Intracellular transport
Intracellular transport

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Intracellular transport

1.2 Polymerisation and depolymerisation of actin

Actin is a highly conserved protein. Most organisms have several genes encoding actin; in humans there are six principal isoforms, four of which are found in different types of muscle and the other two (β and γ) in all non-muscle cells. (The term ‘isoform’ describes variants of a protein. These may be produced by different genes, or by differential splicing of the mRNA, or be generated by post-translational modifications.) The β and γ cytoskeletal forms differ by just four amino acid residues at the N-terminus. The high level of conservation is probably partly due to the structural requirements of microfilament formation and partly related to the fact that actin interacts with dozens of other highly conserved molecules, so its scope for variation is limited.

Microfilaments are formed by the polymerisation of actin monomers by the formation of multiple non-covalent bonds between adjacent molecules. The monomers form protofilaments, strings of monomers linked end-to-end, which align with and wind around another string to form the filament. The helix twists once every 37 nm, and each monomer has the same orientation within the helix.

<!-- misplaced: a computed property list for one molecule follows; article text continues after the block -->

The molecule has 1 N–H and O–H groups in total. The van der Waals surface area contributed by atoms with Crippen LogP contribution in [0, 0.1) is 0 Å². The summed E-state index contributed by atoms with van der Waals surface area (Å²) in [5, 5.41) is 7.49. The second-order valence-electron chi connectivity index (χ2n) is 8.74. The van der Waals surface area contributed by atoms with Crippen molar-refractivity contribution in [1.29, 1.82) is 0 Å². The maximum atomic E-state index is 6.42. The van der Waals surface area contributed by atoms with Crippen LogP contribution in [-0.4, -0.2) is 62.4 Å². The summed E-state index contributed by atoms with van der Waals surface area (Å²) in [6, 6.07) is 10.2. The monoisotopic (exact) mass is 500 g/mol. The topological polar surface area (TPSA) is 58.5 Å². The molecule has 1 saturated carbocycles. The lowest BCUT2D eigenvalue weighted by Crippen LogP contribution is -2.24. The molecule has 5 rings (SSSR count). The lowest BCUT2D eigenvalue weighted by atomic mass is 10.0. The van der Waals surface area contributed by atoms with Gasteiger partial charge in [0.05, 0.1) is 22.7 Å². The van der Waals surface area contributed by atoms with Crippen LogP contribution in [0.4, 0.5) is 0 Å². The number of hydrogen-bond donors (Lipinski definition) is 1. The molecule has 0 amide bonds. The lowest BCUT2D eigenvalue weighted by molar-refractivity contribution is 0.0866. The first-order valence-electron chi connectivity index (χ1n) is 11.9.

• What is the advantage of having non-covalent bonds linking the elements of the protofilaments?

  • The advantage of assembling the protofilaments non-covalently is that they can be disassembled and reassembled relatively quickly by loss or addition of monomers to the ends. This allows greater flexibility to the cell than would be provided by a fixed (covalently linked) network.

In solution, filament assembly starts when an actin dimer forms spontaneously. As additional monomers bind to the assembling filament it becomes increasingly stable. This process is called nucleation and in solution it is relatively slow. In a cell, however, actin monomers will normally add on to an already formed filament. Alternatively, nucleation can start from sites at the plasma membrane, and attachment of microfilaments to the plasma membrane is important in maintaining cell shape and permitting movement.